Blessed Līþa!

Blessed Līþa!

As we approach the Summer Solstice here in the Northern Hemisphere I’ve seen social media posts beginning to appear opposing the name Litha for the Pagan festival. It happens at the Autumn Equinox too when people start to wish each other Happy Mabon. The Mabon name is a different discussion to the name Litha for the Solstice though – there is at least an old historical precedence.

I like Litha as a name for the Summer Solstice/Midsummer. It stems from Bede who wrote that the Old English called June Ærra Līþa, before Midsummer, and July Æftera Līþa, after Midsummer. The þ letter is pronounced ‘th’. So Litha is, according to Bede, an Old English name for Midsummer. The same applies to Yule – the Old English name for December was Ærra Gēola and January was Æfterra Gēola. The G is pronounced as a Y, hence Yule. As an Englishman, I’m really happy to see these traditions continued. It’s part of the history of the English language. It also shows how important the Solstices were to the Old English. You could argue (and people do…) that we have to take Bede’s opinion for this, but to me that’s a choice – you either think that’s interesting, let’s explore it, you’re skeptical of it, or you discard it. Either way, the writing exists and I’m very thankful to Bede, because, without those words, we would have nothing at all.

There are also some confused posts asking why it’s called Midsummer. There is another Old English tradition that may answer this. They only recognised two seasons, Summer and Winter. Summer was planting to harvest, Winter was the fallow months. Midsummer and Midwinter marked the important midpoints and were marked with long celebrations, Mid can also mean ‘with’ in Old English so could also suggest being deeply ‘within’ or ‘with’ those seasons, rather than an exact midpoint. Now we have four seasons, and also celestial seasonal markers with the Equinoxes, whilst some mark the seasons with signs from nature and agriculture, and we are trying to shoehorn that with an older system that only had two seasons.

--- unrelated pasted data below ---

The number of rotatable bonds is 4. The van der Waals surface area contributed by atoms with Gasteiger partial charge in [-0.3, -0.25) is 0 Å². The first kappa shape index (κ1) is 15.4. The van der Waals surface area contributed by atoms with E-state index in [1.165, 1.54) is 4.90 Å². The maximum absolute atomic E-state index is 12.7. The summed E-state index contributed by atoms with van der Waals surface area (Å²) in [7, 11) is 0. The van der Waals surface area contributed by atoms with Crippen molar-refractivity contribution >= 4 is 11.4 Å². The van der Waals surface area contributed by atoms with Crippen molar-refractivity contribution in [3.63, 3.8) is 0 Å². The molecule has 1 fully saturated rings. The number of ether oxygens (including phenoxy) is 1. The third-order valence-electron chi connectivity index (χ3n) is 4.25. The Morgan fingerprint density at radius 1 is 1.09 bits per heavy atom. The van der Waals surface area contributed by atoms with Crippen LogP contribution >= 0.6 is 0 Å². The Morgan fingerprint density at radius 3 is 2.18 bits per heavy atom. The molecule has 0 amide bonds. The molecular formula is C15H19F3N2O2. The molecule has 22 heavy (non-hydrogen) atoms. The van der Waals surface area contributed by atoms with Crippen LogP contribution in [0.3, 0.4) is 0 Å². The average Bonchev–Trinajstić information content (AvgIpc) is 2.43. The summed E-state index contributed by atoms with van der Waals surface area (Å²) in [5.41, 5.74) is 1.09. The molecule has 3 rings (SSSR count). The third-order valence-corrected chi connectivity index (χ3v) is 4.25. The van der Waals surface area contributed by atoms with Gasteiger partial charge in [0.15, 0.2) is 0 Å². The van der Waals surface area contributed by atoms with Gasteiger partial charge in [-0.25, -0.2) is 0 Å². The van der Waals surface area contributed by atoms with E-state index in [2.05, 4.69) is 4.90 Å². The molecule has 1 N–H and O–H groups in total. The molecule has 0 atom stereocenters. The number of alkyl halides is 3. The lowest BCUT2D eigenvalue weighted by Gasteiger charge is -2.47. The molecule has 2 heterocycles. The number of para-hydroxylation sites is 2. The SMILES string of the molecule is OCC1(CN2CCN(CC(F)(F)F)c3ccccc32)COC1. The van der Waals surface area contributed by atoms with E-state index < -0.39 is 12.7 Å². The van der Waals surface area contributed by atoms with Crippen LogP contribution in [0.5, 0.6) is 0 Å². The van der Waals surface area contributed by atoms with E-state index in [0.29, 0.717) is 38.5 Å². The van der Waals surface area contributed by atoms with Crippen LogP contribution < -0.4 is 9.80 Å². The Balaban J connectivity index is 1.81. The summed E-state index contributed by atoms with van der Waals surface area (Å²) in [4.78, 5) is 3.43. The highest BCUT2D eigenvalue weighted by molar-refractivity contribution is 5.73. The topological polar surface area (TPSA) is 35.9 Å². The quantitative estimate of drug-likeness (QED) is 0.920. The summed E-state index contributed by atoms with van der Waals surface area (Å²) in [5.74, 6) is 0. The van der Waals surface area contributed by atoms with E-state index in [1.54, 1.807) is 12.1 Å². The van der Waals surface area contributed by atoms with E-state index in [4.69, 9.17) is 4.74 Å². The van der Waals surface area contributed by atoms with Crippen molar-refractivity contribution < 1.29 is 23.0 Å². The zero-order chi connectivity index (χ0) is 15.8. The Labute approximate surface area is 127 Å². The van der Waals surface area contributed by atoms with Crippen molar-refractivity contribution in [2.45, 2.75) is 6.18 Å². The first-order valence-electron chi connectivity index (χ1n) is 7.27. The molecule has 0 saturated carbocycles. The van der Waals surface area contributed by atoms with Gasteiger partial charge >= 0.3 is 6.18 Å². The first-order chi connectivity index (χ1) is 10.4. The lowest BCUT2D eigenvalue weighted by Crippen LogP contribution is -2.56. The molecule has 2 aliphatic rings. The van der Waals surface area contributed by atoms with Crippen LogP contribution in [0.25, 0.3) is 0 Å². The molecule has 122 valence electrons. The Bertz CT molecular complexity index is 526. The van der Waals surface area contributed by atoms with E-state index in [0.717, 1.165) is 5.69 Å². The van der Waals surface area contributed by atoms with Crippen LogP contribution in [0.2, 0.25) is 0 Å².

The truth is I don’t mind what people call the festivals – that’s entirely up to the individual. The important thing to me is that they are celebrated.

So have a blessed Solstice my friends, however you name it!

13 responses to “Blessed Līþa!”

  1. Whatever the origin of the name Litha, the point is to mark the longest day and the gentle slide into the darker months and the harvest, I feel the validity of the festival doesn’t need a historical origin for its name. The wheel of the year isn’t ancient but a modern grasping of how we look at time and its natural path.

    I really appreciate the message Damh, a very mindful moment. Thank you.

  2. Thank you for sharing this information. I love learning about the history of words and language. I now know why it’s called litha!
    Blessings to you.

  3. Thank you for the explanation, it is good to know the background to the seasonal events and how their naming came about

  4. I am an eclectic Pagan. My ancestry is mixed Heathen and “Celtic”, and my practice is a balanced walk between the two. I originally came to Paganism as the result of personal gnosis, and began my path as a Heathen. Eventually, though, I “came home”, and found my place, in Druidry.
    As the result of a second personal gnosis event, my personal practice now is a combination of both Heathenism and Celtic Paganism. Although I am still first and foremost a Druid.
    Locally, there are no Druid groups, but I belong to a Pagan group, called Northern Tier Pagans, which is an eclectic mix of Witches, Druids (there are two other OBODies in the group), Heathens, among others. The group is a weird, eclectic, accepting, inclusive family.
    Long story short, too late… we call it Litha, but have no hangup on what each individual calls it personally.

  5. Thank you for this usefull information. i have always felt the need to follow the pagen ways but not always known there origins.

  6. The way I know it – the actual solstice is the highest/lowest point as we know. The sun’s position seems to stop for 3 days (or for 3 days of merriement), so midsummer/midwinter is the time the sun starts moving again and everyone returns to work.

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